Back to Blue Planet with better cameras

Kim Shillinglaw Kim Shillinglaw: natural history to 'delight' viewers

Follow-ups to Blue Planet and Planet Earth are among the 50 hours of new natural history commissions that were announced on Monday.

Remotely controlled submarines and a gyro-stabilised aerial camera system will help uncover some of the 250,000 marine species that have been discovered since the 2001 broadcast of Blue Planet.

Oceans - six hour-long episodes made by the Natural History Unit for BBC One - will reveal everything from a blanket octopus to submerged forests that reside in the watery depths.

The NHU is also behind the One Planet series that picks up where Planet Earth left off ten years ago.

Again, groundbreaking filming techniques bring the audience a more immersive experience than was possible in 2003, with mountains, deserts, rain forests and cities seen as if through the eyes of the creatures that live there.

Hammond heads for danger

Elsewhere, Tunacam, Turtlecam, Squidcam and Dolphincam will help the BBC spy on dolphins for a new two-part documentary.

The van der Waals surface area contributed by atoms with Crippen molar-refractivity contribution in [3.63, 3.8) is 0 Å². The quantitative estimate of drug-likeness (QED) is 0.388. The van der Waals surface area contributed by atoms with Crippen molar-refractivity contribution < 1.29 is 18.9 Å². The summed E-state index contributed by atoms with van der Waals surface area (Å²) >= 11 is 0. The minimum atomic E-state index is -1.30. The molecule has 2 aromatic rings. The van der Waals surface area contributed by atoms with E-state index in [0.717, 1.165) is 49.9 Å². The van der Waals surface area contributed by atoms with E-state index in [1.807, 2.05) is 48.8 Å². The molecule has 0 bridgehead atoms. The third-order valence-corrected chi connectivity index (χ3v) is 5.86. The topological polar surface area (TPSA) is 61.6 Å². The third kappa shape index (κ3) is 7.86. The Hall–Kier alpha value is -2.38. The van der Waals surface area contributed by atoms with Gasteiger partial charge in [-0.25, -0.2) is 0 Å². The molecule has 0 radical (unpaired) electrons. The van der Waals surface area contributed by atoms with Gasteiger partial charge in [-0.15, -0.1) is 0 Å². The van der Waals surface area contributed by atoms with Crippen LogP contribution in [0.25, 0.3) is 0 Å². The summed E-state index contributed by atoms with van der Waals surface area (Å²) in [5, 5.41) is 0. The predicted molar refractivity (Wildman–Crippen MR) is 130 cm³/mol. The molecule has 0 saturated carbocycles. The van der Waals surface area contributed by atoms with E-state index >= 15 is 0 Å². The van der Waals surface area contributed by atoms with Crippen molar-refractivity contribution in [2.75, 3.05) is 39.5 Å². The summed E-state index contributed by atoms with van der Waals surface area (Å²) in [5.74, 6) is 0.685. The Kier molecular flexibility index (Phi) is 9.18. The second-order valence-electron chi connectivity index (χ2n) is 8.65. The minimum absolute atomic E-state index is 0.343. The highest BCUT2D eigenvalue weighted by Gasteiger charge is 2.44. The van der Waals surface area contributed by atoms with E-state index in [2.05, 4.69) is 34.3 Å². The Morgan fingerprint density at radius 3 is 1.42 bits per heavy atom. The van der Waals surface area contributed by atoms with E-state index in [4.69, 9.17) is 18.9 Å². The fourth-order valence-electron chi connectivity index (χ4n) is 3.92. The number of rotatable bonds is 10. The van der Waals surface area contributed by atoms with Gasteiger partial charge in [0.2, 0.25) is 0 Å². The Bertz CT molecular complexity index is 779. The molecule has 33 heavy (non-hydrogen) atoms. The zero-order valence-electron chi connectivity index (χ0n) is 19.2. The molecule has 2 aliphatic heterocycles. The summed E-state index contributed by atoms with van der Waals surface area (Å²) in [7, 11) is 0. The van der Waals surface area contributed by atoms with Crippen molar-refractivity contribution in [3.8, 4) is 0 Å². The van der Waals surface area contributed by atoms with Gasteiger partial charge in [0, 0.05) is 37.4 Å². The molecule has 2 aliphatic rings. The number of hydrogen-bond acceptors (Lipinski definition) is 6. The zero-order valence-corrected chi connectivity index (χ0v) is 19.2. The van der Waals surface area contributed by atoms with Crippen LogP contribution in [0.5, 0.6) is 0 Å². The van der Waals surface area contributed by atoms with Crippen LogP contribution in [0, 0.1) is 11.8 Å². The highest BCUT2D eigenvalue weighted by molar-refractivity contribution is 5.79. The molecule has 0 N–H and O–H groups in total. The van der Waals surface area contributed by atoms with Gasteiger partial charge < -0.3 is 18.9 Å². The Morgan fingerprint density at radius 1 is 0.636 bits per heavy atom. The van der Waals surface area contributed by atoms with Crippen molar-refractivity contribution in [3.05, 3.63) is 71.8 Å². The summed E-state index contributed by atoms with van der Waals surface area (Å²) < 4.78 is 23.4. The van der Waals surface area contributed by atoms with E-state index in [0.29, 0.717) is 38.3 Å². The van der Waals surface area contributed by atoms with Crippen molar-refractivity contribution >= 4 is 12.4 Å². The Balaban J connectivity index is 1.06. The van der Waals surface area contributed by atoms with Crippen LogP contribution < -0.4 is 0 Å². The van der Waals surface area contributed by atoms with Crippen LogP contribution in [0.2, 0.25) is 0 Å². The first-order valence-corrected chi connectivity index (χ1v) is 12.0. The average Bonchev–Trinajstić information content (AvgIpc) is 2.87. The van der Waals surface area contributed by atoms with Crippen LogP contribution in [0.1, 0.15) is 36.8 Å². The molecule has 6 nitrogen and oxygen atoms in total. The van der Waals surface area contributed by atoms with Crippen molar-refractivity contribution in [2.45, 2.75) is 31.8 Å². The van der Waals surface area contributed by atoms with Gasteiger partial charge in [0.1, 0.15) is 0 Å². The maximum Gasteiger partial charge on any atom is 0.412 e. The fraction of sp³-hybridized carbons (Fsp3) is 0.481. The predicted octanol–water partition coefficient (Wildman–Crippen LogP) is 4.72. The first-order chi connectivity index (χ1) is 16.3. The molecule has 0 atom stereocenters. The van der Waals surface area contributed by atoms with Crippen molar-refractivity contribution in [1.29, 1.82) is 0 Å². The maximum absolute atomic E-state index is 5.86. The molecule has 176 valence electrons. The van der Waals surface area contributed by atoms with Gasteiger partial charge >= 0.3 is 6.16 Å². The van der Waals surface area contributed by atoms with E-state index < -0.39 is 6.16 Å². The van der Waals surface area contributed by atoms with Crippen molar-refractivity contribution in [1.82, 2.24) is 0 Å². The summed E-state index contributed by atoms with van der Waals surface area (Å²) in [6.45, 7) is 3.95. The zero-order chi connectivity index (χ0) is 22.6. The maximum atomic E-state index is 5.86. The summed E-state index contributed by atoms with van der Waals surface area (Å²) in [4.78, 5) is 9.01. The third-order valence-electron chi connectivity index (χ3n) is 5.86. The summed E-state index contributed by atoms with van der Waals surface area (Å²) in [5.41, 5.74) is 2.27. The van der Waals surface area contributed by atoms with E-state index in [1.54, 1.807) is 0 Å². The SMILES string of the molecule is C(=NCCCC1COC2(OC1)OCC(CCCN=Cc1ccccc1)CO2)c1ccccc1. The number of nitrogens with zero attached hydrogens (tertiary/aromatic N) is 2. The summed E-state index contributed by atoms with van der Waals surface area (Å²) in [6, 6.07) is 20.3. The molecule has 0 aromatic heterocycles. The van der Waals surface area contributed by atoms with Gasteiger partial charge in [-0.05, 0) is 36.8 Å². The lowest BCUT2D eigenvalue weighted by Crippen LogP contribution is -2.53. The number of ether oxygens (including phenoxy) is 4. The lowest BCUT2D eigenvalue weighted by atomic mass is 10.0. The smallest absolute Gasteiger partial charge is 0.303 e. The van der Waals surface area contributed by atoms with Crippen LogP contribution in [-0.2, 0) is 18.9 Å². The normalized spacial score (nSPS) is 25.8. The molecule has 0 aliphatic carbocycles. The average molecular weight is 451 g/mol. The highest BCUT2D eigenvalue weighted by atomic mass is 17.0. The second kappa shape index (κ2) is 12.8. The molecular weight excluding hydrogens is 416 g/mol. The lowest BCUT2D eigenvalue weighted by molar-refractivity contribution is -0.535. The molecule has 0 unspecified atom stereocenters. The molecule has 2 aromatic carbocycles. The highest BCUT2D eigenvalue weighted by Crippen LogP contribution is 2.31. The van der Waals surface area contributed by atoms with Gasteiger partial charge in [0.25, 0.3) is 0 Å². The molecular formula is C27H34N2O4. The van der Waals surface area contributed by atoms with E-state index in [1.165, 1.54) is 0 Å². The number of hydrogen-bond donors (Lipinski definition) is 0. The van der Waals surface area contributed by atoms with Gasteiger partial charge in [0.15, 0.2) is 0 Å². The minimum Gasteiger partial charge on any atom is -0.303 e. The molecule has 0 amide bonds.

Each cleverly disguised camera will have a different role in the underwater espionage, showing us all sides of these favourite creatures in the David Tennant-narrated Dolphin: Spy in the Pod.

And daredevil Richard Hammond heads for the heart of some extreme weather experiences in the three-part Big Weather, including flying a light aircraft into a hailstone storm and having an avalanche detonated right on top of him.

BBC One's The Hunt will examine the strategies used by predators to capture their prey, while the 90-minute tv event, Sleepover at the Zoo, will track the diverse sleep patterns of a host of animals.

Meanwhile, more than 75 cameras are on standby to capture the ending of the African dry season in Countdown to the Rains.

'At the BBC, we're determined to bring ever more ambition to our natural history programmes,' said Kim Shillinglaw, head of commissioning for natural history and science, as she announced the new programming.

'By using new filming techniques, peerless research and great storytelling, the next few years are all about shows that will delight our UK and global audiences.'


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